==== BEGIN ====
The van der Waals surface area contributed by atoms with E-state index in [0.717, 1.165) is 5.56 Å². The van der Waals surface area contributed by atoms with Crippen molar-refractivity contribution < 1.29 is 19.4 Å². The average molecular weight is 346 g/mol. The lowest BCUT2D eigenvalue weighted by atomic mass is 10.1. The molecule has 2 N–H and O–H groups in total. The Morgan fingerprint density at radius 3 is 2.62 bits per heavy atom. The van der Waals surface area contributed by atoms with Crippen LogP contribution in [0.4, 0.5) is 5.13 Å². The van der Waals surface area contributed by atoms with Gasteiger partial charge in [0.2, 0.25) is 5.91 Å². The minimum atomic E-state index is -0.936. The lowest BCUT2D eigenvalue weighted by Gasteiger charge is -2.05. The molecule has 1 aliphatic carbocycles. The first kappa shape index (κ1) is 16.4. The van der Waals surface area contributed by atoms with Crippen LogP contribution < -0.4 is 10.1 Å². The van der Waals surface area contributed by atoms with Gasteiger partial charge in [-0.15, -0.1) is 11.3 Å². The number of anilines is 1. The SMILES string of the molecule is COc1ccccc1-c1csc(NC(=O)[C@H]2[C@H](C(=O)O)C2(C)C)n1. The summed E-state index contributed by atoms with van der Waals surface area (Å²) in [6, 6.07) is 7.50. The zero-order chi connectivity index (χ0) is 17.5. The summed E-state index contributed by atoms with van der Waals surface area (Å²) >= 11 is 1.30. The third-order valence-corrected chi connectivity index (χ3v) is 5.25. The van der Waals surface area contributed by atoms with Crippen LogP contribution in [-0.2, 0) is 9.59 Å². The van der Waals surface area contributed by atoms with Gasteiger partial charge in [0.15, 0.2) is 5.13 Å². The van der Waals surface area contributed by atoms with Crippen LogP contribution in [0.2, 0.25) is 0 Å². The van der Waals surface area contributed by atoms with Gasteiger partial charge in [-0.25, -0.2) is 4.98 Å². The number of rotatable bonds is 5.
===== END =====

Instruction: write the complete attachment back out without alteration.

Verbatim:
The van der Waals surface area contributed by atoms with E-state index in [0.717, 1.165) is 5.56 Å². The van der Waals surface area contributed by atoms with Crippen molar-refractivity contribution < 1.29 is 19.4 Å². The average molecular weight is 346 g/mol. The lowest BCUT2D eigenvalue weighted by atomic mass is 10.1. The molecule has 2 N–H and O–H groups in total. The Morgan fingerprint density at radius 3 is 2.62 bits per heavy atom. The van der Waals surface area contributed by atoms with Crippen LogP contribution in [0.4, 0.5) is 5.13 Å². The van der Waals surface area contributed by atoms with Gasteiger partial charge in [0.2, 0.25) is 5.91 Å². The minimum atomic E-state index is -0.936. The lowest BCUT2D eigenvalue weighted by Gasteiger charge is -2.05. The molecule has 1 aliphatic carbocycles. The first kappa shape index (κ1) is 16.4. The van der Waals surface area contributed by atoms with Crippen LogP contribution < -0.4 is 10.1 Å². The van der Waals surface area contributed by atoms with Gasteiger partial charge in [-0.15, -0.1) is 11.3 Å². The number of anilines is 1. The SMILES string of the molecule is COc1ccccc1-c1csc(NC(=O)[C@H]2[C@H](C(=O)O)C2(C)C)n1. The summed E-state index contributed by atoms with van der Waals surface area (Å²) in [6, 6.07) is 7.50. The zero-order chi connectivity index (χ0) is 17.5. The summed E-state index contributed by atoms with van der Waals surface area (Å²) >= 11 is 1.30. The third-order valence-corrected chi connectivity index (χ3v) is 5.25. The van der Waals surface area contributed by atoms with Crippen LogP contribution in [-0.2, 0) is 9.59 Å². The van der Waals surface area contributed by atoms with Gasteiger partial charge in [0.15, 0.2) is 5.13 Å². The van der Waals surface area contributed by atoms with Crippen LogP contribution in [0.2, 0.25) is 0 Å². The van der Waals surface area contributed by atoms with Gasteiger partial charge in [-0.25, -0.2) is 4.98 Å². The number of rotatable bonds is 5.